The Los Alamitos, California product would enter the waterfront AT&T Park to Deep Purple’s “Smoke on the Water” and dominated hitters with his high-90s fastball and a filthy slider nicknamed the “Terminator.” Nen was a three-time All-Star and won a World Series with the Marlins in 1997.
He would probably rank much higher if not for a torn rotator cuff.
His intimidating size (6’6”) and mid-90s fastball made Lee Smith a formidable closer. He spent eight out of his 18 years with the Cubs making a name for himself before setting a National League record for saves with 47 for the St. Louis Cardinals in 1991. He led the league in saves for the Baltimore Orioles in 1994. Lee was a seven-time All-Star and was the all-time saves leader until Trevor Hoffman passed him in 2006.
Smith may be best known for a poor performance in game 5 of the 1984 NLCS; even with that, Smith was one of the greatest closers ever. It does hurt that he did not have much postseason success. In his defense, he wasn’t always on the most talented teams.
His stuff was nasty as he averaged almost 12 strikeouts per 9 innings pitched. He threw in the high-90s with his fastball and ended up using a slider as his second pitch. However, the fastball did most of the damage.
As a young boy, he learned to throw the ball left-handed after twice breaking his arm.
The first reliever to be inducted to the Hall of Fame, he had to make this list. He is the only closer to make this list that threw a devastating knuckleball, which gave him the longevity to pitch until he was almost 50. He had a 2.52 career ERA, was a five-time All-Star.
Sutter was known for a nasty split-finger fastball. He won a Cy Young Award in 1979 for the Cubs and closed out the World Series for the Cardinals in 1982 versus the Harvey Wallbanger’s Brewers squad.
He was also known for his high leg kick and a stare similar to Dave Stewart. He made walk-in music famous with the legendary AC/DC hit “Hells Bells.” He was a seven-time All-Star and had his jersey (No. 51) retired by the San Diego Padres.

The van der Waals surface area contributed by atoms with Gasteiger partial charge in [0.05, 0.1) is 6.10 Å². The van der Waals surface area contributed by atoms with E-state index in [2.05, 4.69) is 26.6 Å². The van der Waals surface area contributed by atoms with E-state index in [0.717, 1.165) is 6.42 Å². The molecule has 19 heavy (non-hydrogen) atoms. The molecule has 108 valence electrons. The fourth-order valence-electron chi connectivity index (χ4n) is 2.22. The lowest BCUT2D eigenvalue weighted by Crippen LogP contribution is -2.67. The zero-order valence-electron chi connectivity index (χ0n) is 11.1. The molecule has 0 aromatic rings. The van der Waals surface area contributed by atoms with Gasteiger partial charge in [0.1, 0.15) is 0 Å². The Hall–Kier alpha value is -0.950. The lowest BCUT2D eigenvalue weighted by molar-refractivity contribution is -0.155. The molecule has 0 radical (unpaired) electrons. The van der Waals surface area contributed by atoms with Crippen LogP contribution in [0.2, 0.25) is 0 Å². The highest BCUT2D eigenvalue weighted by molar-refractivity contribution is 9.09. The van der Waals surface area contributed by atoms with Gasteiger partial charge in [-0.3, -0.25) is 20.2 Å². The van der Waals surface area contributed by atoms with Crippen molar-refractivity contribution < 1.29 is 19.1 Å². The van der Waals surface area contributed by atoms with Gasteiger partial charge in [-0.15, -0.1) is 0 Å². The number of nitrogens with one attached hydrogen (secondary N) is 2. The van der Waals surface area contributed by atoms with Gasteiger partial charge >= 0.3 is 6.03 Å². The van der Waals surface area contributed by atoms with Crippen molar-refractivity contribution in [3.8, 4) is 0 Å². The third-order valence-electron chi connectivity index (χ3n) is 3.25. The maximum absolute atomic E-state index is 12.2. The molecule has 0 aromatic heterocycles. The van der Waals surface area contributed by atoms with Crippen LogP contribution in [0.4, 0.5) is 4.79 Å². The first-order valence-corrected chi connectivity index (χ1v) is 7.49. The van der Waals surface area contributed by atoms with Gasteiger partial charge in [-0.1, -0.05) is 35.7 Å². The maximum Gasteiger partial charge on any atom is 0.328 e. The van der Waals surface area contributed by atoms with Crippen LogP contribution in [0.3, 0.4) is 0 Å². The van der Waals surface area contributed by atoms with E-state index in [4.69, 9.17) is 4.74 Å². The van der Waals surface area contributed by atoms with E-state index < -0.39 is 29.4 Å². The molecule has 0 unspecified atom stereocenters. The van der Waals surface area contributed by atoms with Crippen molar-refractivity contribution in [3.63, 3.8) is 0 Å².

He developed one of the most unhittable change-ups in baseball history after a torn rotator cuff.
He was the most recognized Yankee closer before Mariano Rivera took that role. He won a World Series in 1978 with the Yankees and made nine All-Star appearances.
He was instrumental in the Oakland A’s back-to-back-to-back World Series Championships in 1972-74, earning the World Series MVP in 1974. His signature was and still is his waxed handlebar mustache, the precursor to the current Giants closer, Brian Wilson’s beard.
Fingers were the first modern-day closer and are in the hall of fame.
From 1988 to 1992, he was the most dominant closer in the league and earned both the Cy Young and the AL MVP in 1992. He basically invented the 9th inning closer role, remember he also won 20 games as a starter earlier in his career.
This, to me is a no-doubter. He was dominant into his late 30s and early. When “Enter Sandman” came on, the game was over.
If you enjoy hearing from the legends of pro sports, then be sure to tune into “The Grueling Truth” sports shows, “Where the legends speak”
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